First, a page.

Equations (8.91) and (8.92) imply at once that the spin-down time is of the order of (2Q0eT5/R)-', which is the result obtained in Eq. (8.50).
For small Rossby numbers, there is also a great similitude between a geostrophic wind in the Earth's atmosphere and the large-scale circulatory currents in the common envelope of a contact binary having dissimilar components (see Sections 2.5.1,2.5.2, and 8.5). As is well known, the geostrophic balance is a good approximation for the velocity field in the free atmosphere, at some distance above the Earth's surface. It provides for the wind to follow the direction of the surfaces of constant pressure, and for the geostrophic velocity to vary with height according to the thermal wind equation (see Eq. [2.84]). The situation is quite similar in a contact binary with unequal masses in the sense that nonuniform heating at the inner critical surface generates a lateral temperature gradient and, hence, an astrostrophic flow in the bottom layers of the common envelope. In this case, however, because it is impossible to observe the interior of a contact binary, one must solve simultaneously the coupled equations for the large-scale motion and the temperature field in the common envelope (see Eqs. [8.83], [8.86], and [8.88]). This is not expected to be a straightforward task, for the Roche geometry is awkward, to say the least. As far as I can see, the problem can be made more tractable by using the triply orthogonal system of Roche coordinates that is associated with purely tidal distortions (see, e.g., Kopal 1989, pp. 41-44). Obviously, the removal of the centrifugal potential from Eq. (8.62) is a minor approximation because the flattening caused by the centrifugal force can hardly affect the energy transfer between the components in their common envelope. Although the assumed steadiness of the flow is perhaps a more questionable approximation, it should be of no serious concern at this stage, however, since - as was noted in Section 8.5 - static models could prove indispensable to the development of a rational theory of evolving contact-binary stars.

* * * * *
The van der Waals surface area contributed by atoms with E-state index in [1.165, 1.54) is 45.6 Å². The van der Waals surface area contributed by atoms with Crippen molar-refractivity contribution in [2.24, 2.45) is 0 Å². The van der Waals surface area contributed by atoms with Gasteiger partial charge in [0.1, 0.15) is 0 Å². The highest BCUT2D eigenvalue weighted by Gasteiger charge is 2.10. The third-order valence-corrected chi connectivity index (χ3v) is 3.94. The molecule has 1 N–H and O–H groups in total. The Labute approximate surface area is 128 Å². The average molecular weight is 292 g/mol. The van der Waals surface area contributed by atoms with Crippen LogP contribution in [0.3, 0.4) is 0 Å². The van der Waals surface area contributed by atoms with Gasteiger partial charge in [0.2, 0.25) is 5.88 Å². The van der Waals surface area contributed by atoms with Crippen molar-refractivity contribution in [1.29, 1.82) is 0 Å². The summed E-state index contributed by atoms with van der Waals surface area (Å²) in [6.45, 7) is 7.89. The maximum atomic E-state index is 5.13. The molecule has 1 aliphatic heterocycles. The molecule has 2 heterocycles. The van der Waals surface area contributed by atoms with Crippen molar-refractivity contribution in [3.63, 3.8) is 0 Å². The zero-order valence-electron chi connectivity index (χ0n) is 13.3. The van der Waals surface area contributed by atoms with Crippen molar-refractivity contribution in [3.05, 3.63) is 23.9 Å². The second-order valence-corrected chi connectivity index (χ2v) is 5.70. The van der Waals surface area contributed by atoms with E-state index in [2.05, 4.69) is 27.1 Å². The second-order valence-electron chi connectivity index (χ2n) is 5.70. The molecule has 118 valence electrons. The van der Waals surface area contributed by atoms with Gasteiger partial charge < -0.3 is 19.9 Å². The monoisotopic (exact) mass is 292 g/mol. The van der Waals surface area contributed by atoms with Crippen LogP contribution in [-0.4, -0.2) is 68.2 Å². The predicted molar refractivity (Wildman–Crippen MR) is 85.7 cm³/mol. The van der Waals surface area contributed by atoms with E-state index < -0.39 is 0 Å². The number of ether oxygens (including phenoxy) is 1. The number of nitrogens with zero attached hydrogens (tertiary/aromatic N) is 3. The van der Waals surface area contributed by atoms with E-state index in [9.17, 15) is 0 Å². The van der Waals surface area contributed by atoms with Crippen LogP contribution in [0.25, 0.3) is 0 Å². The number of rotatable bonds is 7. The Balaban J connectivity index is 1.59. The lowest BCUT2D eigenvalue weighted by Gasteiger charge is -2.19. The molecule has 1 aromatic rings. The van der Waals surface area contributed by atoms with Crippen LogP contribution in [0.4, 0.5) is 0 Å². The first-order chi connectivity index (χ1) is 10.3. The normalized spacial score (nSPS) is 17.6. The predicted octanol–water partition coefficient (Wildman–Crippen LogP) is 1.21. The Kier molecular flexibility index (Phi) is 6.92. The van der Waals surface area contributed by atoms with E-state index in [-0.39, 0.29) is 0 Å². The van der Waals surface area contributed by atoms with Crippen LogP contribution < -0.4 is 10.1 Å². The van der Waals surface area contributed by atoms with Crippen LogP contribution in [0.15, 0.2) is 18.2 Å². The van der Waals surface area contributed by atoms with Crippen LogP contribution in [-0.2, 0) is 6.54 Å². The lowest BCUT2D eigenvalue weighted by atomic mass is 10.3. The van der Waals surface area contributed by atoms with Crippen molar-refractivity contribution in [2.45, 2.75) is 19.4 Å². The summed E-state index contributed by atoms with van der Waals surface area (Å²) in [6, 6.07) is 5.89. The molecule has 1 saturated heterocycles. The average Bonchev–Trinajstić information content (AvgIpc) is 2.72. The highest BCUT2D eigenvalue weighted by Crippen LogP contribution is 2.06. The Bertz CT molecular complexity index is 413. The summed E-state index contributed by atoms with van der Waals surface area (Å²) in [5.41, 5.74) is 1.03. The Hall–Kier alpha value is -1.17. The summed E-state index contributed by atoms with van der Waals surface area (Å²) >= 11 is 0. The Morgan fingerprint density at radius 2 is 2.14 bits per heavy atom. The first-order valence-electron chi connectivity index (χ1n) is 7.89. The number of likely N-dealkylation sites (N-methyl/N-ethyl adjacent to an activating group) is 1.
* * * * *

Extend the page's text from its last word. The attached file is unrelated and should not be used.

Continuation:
Was this article helpful?